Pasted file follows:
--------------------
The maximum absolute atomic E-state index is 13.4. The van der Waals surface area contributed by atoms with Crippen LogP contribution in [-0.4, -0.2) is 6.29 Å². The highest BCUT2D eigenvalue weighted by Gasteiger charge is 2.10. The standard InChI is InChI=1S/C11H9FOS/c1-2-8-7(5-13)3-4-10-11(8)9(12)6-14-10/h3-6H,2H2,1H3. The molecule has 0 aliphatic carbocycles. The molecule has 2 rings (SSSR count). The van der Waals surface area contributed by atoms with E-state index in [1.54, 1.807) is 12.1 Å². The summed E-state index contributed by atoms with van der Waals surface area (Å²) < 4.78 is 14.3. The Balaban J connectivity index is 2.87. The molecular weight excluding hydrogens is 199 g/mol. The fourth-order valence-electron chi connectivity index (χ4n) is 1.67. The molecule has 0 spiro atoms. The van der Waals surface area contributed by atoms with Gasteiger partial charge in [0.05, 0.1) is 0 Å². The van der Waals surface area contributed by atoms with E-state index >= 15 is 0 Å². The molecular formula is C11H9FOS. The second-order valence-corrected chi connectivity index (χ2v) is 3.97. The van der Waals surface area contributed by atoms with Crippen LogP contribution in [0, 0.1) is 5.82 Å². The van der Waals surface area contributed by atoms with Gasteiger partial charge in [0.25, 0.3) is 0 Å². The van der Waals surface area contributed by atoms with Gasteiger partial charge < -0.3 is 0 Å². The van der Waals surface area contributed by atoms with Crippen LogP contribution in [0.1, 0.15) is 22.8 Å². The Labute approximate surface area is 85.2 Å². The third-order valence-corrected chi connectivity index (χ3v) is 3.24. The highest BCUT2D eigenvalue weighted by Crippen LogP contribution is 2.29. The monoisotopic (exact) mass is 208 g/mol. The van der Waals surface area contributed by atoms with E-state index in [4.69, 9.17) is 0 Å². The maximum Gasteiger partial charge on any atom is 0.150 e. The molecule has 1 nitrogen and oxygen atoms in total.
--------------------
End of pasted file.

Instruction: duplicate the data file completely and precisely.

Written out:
The maximum absolute atomic E-state index is 13.4. The van der Waals surface area contributed by atoms with Crippen LogP contribution in [-0.4, -0.2) is 6.29 Å². The highest BCUT2D eigenvalue weighted by Gasteiger charge is 2.10. The standard InChI is InChI=1S/C11H9FOS/c1-2-8-7(5-13)3-4-10-11(8)9(12)6-14-10/h3-6H,2H2,1H3. The molecule has 0 aliphatic carbocycles. The molecule has 2 rings (SSSR count). The van der Waals surface area contributed by atoms with E-state index in [1.54, 1.807) is 12.1 Å². The summed E-state index contributed by atoms with van der Waals surface area (Å²) < 4.78 is 14.3. The Balaban J connectivity index is 2.87. The molecular weight excluding hydrogens is 199 g/mol. The fourth-order valence-electron chi connectivity index (χ4n) is 1.67. The molecule has 0 spiro atoms. The van der Waals surface area contributed by atoms with Gasteiger partial charge in [0.05, 0.1) is 0 Å². The van der Waals surface area contributed by atoms with E-state index >= 15 is 0 Å². The molecular formula is C11H9FOS. The second-order valence-corrected chi connectivity index (χ2v) is 3.97. The van der Waals surface area contributed by atoms with Crippen LogP contribution in [0, 0.1) is 5.82 Å². The van der Waals surface area contributed by atoms with Gasteiger partial charge in [0.25, 0.3) is 0 Å². The van der Waals surface area contributed by atoms with Gasteiger partial charge < -0.3 is 0 Å². The van der Waals surface area contributed by atoms with Crippen LogP contribution in [0.1, 0.15) is 22.8 Å². The Labute approximate surface area is 85.2 Å². The third-order valence-corrected chi connectivity index (χ3v) is 3.24. The highest BCUT2D eigenvalue weighted by Crippen LogP contribution is 2.29. The monoisotopic (exact) mass is 208 g/mol. The van der Waals surface area contributed by atoms with E-state index in [4.69, 9.17) is 0 Å². The maximum Gasteiger partial charge on any atom is 0.150 e. The molecule has 1 nitrogen and oxygen atoms in total.